The phrase “contention ratio” gets thrown around quite a bit in the context of internet connectivity, but what does it actually mean?
This is similar to our roads where there isn’t a dedicated lane on the highway for each and every person that needs to commute to and from work every day! Your own driveway is probably the only point where you can claim that it’s only you that’s allowed to drive there.
Once you’re on the road, at least your neighbors share your street with you, but as you drive you move towards roads that carry more and more vehicles, many more, and yet the number of lanes does not increase in proportion to the increase in number of vehicles!
Single lane in your street, maybe two lanes in a main connecting road, and three or four lanes in city centers where we now also have to content with one-way streets! At this stage we still typically drive 60km/h and have to stop and go quite a bit (especially when the dreaded load shredder strikes). When we move onto high ways we get to drive at 120km/h (assuming that there is no congestion).
As you may have guessed by now, the Internet works in a similar manner, with networks of links of varying capacity (speed). Close to your home you have a dedicated cable or fibre coming into your house. This link in many cases (GPON being the norm) is shared between multiple users (neighbors in the street).
In a similar way to streets, the closer you get to certain areas or links the higher the capacity gets, but the more people use that capacity. A highway often sees more congestion than a suburban road, even though plenty cars travel over it every day in comparison. A highway in South Africa varies in the number of lanes, similar to the Internet, where higher capacity links are installed in areas of more demand.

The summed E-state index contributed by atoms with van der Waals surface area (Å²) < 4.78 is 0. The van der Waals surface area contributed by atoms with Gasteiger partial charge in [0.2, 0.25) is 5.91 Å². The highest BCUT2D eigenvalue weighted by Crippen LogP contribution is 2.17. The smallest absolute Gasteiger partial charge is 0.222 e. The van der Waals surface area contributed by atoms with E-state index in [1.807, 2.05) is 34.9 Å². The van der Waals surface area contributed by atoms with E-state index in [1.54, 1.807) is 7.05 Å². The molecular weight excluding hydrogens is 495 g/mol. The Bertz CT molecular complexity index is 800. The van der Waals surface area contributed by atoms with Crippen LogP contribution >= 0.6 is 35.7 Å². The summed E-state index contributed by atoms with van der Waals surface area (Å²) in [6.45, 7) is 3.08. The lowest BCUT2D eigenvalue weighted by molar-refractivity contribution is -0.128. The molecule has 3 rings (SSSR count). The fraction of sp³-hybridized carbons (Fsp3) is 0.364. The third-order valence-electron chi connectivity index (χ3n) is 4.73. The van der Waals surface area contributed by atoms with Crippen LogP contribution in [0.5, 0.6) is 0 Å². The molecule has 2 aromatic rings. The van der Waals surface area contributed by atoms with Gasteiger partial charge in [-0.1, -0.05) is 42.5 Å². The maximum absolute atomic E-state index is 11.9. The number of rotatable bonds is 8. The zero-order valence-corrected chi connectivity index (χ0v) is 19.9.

In spite of all of this, the capacity on the Internet is not infinite, and both the Fibre Network Operator (FNO) and Internet Service Provider (ISP) have to balance costs of expensive links to usability for customers. This is a large factor in pricing that FNOs charge towards ISPs, as well as a factor into the pricing of ISPs towards customers. Cheaper is not always better.
In the same manner as roads have a fixed capacity irrespective of the current usage, Internet links also have a fixed capacity. It doesn’t make financial sense for ISPs to build a dedicated lane on the highway for each and every user that it has since users tend to use capacity at different times. We do still have peak consumption times, at this stage typically between 18:00 and 23:00.
It is during this time that Interexcel World Connection aims to maintain a usage capacity of no more than 80% of all links, meaning that as soon as a road inside our network reaches 80% peak usage we start the process of upgrading the road to a bigger one in order to maintain the best possible service to our customers.
As a rule we express contention ratio as a mathematical fraction of the absolute maximum possible demand divided by the available capacity on the network. Assuming that an ISP has sold total capacity of 100Gbps to all customers and has a total available capacity of 10Gbps, this equates to a contention ratio of 10:1 (100 divided by 10 gives us 10 which is the figure in front of the colon).
As networks grow more and more complicated, it becomes harder and harder to calculate an overall contention ratio. The potential contention on each and every link could be very different (imagine all the highway users in Gauteng deciding to exit the highway towards Mall of Africa at the same time – the highway might be capable, but the roads leading to Mall of Africa will not!). For this reason most ISPs don’t publish contention ratios. Whilst easier to calculate for FNOs they don’t publish this information, or even provide it to ISPs.
We hope that the above information has helped you to understand contention and the internet a bit better!